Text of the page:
For all the above reasons, one can find in Beirut both those who fled with fortunes made in dubious business deals in post-Saddam Hussein Iraq side by side with the pioneers of similar deals from the era of Saddam himself, to say nothing of “clean” Syrian and Egyptian capitalists who fled with fortunes made during the nationalizations of the Gamal Abd al-Nasser era, while the nouvea riche of Sadat’s era brought in even more fantastic sums, and their successors in the Mubarak era profited still more. Likewise in the period of Hafez al-Assad, many made fortunes and then grew even wealthier in the era of Bashar al-Assad.

There are also considerable numbers of wealthy individuals from the Gulf who have adopted Beirut as a waystation between the sources of riches in their kingdoms, emirates or sheikhdoms of origin, and put some of their assets into local real estate, whether by the seafront or in the mountains. It acts as something of a respite, both enjoyable and profitable at the same time. Thus Beirut today hosts significant numbers of Lebanese, Egyptians and Tunisians. To be precise, one must note the increasing presence of influential figures in (and beneficiaries of) the new Iraqi government, as well as Syrians who always treated Beirut as “their city” and their outlet to the world of the “free economy.” For them, it serves as a refuge of security (financially, politically and — to a great extent — personally) by virtue of their strong relations with the centers of power that seek them out whether they wish it or not.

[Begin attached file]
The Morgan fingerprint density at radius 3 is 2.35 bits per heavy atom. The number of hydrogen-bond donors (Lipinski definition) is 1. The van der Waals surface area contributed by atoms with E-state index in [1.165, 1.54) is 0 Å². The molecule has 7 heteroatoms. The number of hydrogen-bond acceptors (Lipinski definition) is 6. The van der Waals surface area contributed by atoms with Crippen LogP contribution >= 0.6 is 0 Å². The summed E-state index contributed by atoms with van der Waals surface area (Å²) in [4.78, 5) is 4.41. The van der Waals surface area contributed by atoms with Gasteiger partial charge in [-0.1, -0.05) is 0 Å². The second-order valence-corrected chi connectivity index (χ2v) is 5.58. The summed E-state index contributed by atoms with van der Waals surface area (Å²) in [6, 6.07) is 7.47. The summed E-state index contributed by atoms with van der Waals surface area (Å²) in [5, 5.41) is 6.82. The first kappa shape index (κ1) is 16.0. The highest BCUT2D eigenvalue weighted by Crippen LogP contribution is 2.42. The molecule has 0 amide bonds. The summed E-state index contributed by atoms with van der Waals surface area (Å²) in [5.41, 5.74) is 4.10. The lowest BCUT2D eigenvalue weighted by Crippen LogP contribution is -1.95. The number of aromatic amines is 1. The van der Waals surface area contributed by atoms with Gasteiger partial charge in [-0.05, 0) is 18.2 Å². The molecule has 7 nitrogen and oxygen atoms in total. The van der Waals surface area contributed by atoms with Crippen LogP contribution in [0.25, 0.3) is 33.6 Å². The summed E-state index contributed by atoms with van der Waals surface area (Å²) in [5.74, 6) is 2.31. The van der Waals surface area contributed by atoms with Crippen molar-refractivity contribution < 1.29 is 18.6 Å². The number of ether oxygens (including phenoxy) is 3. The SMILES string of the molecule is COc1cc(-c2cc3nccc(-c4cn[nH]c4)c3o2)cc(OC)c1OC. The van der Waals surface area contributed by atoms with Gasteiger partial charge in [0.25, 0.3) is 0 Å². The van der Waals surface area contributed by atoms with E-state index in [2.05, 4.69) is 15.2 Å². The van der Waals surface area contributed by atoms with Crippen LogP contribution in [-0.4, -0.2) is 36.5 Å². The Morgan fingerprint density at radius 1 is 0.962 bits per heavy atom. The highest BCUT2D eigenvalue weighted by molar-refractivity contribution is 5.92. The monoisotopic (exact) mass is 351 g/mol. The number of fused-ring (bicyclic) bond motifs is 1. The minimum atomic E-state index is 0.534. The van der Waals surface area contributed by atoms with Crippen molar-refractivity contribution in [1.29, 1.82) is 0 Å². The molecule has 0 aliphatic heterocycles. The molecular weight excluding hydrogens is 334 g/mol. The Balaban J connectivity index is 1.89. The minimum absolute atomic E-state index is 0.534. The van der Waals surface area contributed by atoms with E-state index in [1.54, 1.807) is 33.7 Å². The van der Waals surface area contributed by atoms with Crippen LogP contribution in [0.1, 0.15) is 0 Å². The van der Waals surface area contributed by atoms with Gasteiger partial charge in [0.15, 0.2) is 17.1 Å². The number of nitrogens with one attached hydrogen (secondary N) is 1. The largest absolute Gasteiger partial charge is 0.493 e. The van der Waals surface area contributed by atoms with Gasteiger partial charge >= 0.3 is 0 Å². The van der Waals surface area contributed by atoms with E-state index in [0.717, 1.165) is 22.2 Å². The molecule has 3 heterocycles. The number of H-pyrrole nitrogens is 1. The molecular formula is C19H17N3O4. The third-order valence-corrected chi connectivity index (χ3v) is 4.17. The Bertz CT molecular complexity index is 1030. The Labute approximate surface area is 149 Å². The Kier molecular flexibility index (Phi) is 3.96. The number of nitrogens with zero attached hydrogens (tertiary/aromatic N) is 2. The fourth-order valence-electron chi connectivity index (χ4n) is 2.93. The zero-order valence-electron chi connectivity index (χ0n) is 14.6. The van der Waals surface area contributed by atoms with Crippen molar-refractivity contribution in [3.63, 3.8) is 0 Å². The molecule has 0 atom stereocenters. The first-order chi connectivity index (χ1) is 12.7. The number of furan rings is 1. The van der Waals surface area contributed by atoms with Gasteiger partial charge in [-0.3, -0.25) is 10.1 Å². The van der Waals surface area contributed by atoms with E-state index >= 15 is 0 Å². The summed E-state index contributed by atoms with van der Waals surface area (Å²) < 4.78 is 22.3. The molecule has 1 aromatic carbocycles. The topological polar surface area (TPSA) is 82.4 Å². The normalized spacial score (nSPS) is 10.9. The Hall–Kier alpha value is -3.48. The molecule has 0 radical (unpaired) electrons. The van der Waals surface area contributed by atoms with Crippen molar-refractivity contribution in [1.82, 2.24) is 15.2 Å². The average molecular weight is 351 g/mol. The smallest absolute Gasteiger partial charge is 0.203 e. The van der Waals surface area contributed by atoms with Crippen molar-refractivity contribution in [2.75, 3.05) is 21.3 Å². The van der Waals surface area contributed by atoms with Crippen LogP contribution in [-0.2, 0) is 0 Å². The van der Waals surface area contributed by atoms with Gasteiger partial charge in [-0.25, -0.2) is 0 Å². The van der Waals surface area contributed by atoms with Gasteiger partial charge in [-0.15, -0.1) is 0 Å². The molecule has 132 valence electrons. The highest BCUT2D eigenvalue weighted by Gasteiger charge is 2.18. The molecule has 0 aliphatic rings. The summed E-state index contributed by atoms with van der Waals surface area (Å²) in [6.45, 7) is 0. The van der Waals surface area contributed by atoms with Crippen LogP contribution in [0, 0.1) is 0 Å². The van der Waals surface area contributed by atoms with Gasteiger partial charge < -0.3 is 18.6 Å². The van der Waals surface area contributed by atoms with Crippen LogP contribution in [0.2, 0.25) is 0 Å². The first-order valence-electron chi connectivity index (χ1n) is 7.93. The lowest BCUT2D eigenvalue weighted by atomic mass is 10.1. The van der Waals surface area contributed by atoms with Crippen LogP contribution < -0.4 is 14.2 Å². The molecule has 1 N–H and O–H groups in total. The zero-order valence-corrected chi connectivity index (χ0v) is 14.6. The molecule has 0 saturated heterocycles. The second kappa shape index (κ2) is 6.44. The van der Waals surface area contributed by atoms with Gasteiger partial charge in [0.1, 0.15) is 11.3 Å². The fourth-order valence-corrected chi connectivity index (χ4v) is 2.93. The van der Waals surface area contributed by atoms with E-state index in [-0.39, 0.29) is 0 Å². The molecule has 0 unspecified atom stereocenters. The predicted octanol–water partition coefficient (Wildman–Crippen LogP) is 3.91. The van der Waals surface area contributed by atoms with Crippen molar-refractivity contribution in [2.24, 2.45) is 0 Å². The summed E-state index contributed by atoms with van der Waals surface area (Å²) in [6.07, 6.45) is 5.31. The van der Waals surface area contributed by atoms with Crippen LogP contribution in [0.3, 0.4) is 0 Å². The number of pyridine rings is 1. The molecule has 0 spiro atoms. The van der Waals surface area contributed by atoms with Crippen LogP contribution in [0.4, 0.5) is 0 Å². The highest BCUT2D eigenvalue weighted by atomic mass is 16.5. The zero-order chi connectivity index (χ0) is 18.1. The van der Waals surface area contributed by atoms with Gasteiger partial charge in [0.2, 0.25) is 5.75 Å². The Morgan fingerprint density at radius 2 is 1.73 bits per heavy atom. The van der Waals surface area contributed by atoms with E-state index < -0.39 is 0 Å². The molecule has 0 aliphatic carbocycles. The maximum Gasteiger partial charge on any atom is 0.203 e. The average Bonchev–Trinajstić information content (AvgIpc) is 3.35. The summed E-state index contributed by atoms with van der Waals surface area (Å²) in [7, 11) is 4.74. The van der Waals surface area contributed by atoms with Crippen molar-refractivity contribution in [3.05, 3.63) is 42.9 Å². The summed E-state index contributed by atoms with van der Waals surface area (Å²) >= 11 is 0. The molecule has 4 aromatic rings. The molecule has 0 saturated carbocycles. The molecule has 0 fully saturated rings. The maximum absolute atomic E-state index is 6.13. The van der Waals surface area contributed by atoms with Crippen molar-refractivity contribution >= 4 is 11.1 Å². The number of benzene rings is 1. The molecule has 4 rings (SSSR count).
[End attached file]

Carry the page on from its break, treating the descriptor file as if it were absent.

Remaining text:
Obviously, networks of close relations were bound to coalesce between these “distinguished guests” and certain members of the government in Lebanon. These networks need not rise to the level of an outright partnership, though they occasionally do by virtue of a single external source of authority, and according to the the logic of common interests. Politics, economics and intelligence-gathering have come to overlap with the institutions of civil society; these social networks have come to expand and reproduce themselves from all over the planet. And Beirut its one of their most important hubs.

It should also go without saying that Beirut, as the “capital of the future,” is a center for readying internationally-sponsored projects to “rebuild Syria.” This will be desperately needed after the storm of bloody violence has swept through that country, wreaking havoc, destroying vital institutions, factories and centers of production. That storm has ravaged an area ranging from the Mediterranean Sea to the Arabian Peninsula, passing through Jordan, making an obligatory stop in Iraq, and proceeding from there to the Syrian-Lebanese border and thence the Turkish frontier and perhaps even the Turkish hinterland.